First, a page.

I made a promise to myself on Jan. 1, 1986.
For the second time in my life I was ending a major weight loss. The first time was 15 years earlier as a 14 year-old just before entering 8th grade. I dropped from 260 pounds down to 190 pounds. I did it over the summer by slashing the heck out of what I was consuming including soda. There was a slight uptick in exercise but nothing to brag about.
Everything was relatively even keel throughout high school. But then things started going the wrong way on the scales. Between college full-time, working full-time, a sideline photography business and serving on a school board my eating habits became dreadful. I was eating before I went to bed and most of my meals were from vending machines after classes and convenience stores when I got the chance between assignments.
I turned 29 weighing 320 pounds. I decided I was not going to weigh 320 pounds on my 30th birthday. My goal was to get back to 190 pounds.
When December of 1985 rolled around I was at 220 pounds. By then it was getting through to my thick head that it wasn’t about diet alone. I decided I was going to start getting real abut exercise. By real, I meant doing it every day whether I liked it or not.
On Christmas Eve that year I bought my first racing bicycle. It sat unused until New Year’s Day morning. I remember looking at it and asking myself what I was so afraid of.
I was honest with myself. As virtually anyone who has been significantly overweight knows, much of your misery is foisted upon you by people telling you the obvious — that you’re fat and then asking why you don’t lose weight. If you’re unlucky, you’ve come across cretins who think it is OK to grab your sides and make some cutting remark.
I was allowing moronic bullies — people that essentially get their jollies off their own anger by slashing out at others — paralyze me. Those that gleefully reminded me that I was fat had now switched to informing me I was a klutz. It was less cutting as a kid to have my peers refer to me as a “fatso four eyes” than the insults other adults hurled my way.
So on Jan. 1, 1986, I decided “to hell with everyone else” and took the bicycle outside, hopped on and didn’t take a break until I had pedaled 16 miles up Highway 65 to a point north of Wheatland.
Ninety days later on my birthday I was down to 190 pounds.
In the 30 years since then, I’ve only missed exercising 11 days and that was due to two hernia operations and collapsing from a severe bonk on Sonora Pass.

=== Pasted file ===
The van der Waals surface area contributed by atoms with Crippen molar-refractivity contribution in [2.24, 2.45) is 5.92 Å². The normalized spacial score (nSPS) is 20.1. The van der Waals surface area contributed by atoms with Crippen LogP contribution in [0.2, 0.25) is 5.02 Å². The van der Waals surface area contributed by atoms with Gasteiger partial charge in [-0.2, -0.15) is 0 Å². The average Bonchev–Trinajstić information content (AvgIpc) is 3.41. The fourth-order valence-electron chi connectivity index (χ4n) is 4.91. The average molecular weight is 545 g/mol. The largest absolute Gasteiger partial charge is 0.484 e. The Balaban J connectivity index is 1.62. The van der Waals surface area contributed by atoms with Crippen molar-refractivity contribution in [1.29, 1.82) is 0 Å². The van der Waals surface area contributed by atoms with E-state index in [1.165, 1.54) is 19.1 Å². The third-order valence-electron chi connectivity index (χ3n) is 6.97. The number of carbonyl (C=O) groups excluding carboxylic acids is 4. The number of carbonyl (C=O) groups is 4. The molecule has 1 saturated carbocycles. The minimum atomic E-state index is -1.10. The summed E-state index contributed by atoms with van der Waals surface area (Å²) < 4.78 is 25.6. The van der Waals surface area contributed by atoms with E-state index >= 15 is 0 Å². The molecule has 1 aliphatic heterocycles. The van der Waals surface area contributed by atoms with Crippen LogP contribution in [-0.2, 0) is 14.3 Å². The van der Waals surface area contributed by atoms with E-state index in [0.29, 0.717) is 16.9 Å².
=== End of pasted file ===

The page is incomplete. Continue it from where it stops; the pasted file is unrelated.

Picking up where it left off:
I now weigh 167 pounds — my fifth grade weight — and have hovered between 160 and 170 pounds for the past eight years. In know this because I weigh myself — and mark down the results on a calendar — every day without fail.
And while that may freak out diet and fitness experts my weight isn’t the number I’m really obsessed with — it is the blood pressure and heart rate readings that are taken every two weeks when I give platelets.
The last numbers were 108/58 and 52. I get that those are the numbers that count and not 167 pounds. But the scales are a daily reminder of where I have been and not to forget that I’m essentially a recovering addict with the substance being abused is food and not alcohol.
It hasn’t been easy. There are times when I’m tired, not feeling good, or am in pain. But without fail exercise either reduces all three or chases them away.
If I can offer anyone advice after 30 years of being on the wagon — so to speak — when it comes to weight, it is as follows:
uIt’s not about what you weigh but how healthy you are. There is a difference.
uA pound of fat and a pound of muscle weigh the same. And it’s not just the density that’s different. Muscle tends to be easier on your body and general well-being.
uModeration is key while the best three words to remember whether it is exercise or paying attention to what you eat is “just do it.”
uDon’t judge yourself by others that weigh less or others that weigh more. The only yardstick that matters is you.
uExercise and diet (as in the type of food you eat) is a lifestyle not a three-month fad. Treat it any other way and you are in yo-yo land which is definitely not good for your health.
uKeep challenging yourself but ignore those that can’t resist trying to prove their manhood — or womanhood — by trying to outrace or out lift you. The race you’re running is life and its ran by adopting the tortoise’s approach and not the hare’s.
uIf exercise never appealed to you, then force yourself to new challenges so you can experience things you never thought possible. The reason I logged 80,000 miles on bicycles in just under 10 years had everything to doing with cross-crossing the Sierra numerous times via pedal power as well as riding through places like Death Valley. The same is now working for me with hiking. My exercise besides helping me stay sharp and healthy makes it possible to do things I never would have tried 30 years ago.
uAnd, most important of all, it is about you and nobody else.